Seismic Retrofit of Existing Buildings

By Blake Roskelley, P.E. / December 6, 2016

The process of evaluating and designing the retrofit of existing buildings differs from the conventional structural design of new buildings. The current state-of-the-art analysis and design approach for the seismic evaluation of existing buildings is founded on a performance-based philosophy. There are two parts to a performance-based analysis and design.

First, there is the establishment of a performance objective. This answers the question for the designer and the owner, “What degree of damage to the building am I willing to tolerate in the event of an earthquake?” It is not economically feasible to design all buildings to a performance objective that limits all damage or allows the building to remain fully operational and allow immediate occupancy following an earthquake. Therefore, performance objectives exist that allow a certain degree of damage to occur while still protecting life safety and preventing building collapse.

Second, there is the establishment of the seismic demand used in the analysis of the building. Statistical analysis is used to determine the probability of the maximum considered earthquake (MCE) occurring at the building site at any given time. The MCE demand level varies based on the time frame considered and the probability that there will be ground motion at the site that exceeds the MCE (i.e. 5% probability of exceedance in 50 years). Together with these two variables the mean return period of an earthquake can be established (i.e. it can be expected that an earthquake of ‘X’ magnitude, or the MCE, will occur approximately at least every 975 years).

There are various performance objectives and seismic demand levels that may be considered. Any given combination of performance objective and seismic demand level will result in a varied stringency of analysis and design. Combining a strict performance objective (i.e. operational post-earthquake) with an earthquake of relatively long return period (2500 years) will likely result in a robust, yet potentially expensive, design.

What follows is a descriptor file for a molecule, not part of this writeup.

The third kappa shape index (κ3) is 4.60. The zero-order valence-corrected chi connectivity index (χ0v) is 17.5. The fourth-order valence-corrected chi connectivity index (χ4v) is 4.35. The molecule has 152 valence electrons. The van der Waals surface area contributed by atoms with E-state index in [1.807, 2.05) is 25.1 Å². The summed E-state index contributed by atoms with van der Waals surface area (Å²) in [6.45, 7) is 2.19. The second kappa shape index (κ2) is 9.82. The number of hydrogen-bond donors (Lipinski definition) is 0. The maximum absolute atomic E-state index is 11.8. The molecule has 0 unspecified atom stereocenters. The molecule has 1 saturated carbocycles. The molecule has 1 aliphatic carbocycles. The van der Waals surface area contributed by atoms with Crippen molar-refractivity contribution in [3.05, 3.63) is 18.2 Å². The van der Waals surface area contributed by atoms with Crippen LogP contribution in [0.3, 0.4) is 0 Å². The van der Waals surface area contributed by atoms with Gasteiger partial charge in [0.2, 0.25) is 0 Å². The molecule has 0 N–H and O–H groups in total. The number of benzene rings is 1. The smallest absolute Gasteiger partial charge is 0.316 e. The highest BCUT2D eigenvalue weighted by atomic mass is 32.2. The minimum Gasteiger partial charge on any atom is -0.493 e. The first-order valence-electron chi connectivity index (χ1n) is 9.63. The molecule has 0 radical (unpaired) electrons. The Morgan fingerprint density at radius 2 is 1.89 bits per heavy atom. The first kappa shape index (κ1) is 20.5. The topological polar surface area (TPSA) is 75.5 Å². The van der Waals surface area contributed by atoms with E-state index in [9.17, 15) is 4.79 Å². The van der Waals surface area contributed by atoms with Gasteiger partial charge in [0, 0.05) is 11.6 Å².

In conventional structural analysis and design, the seismic demand used for the design of the seismic force resisting system is reduced by a system-wide Response Modification Factor, R. This coefficient is established based on the ductility of the lateral system selected for design. The R-Factor is intended to act as a representation of the ability of the lateral system to dissipate energy as it flexes, bends, and undergoes inelastic deformation under seismic load.

In the evaluation of existing buildings, the concept of reducing the demand to account for ductility in a system is captured by using component specific m-factors. Rather than reducing the seismic demand, m-factors are applied to scale up the strength or capacity of individual structural elements that experience ductile or “Deformation Controlled” failure. These m-factors vary by component and allow the design professional to apply a uniform seismic demand to the system while modifying the strength of each individual element of the system according to its ductility. This philosophy is ideal for seismic retrofits that require the introduction of an entirely new lateral system or the strengthening of only a few discrete components.

Tags: Blog Engineering Existing Buildings Resources Seismic Retrofit

Previous Post Bridge Overhang Brackets
Next Post The ABCs of an Efficient Temporary Wall Bracing Plan

Blake Roskelley, P.E.

See what Blake Roskelley has to say about construction engineering and the scaffolding industry.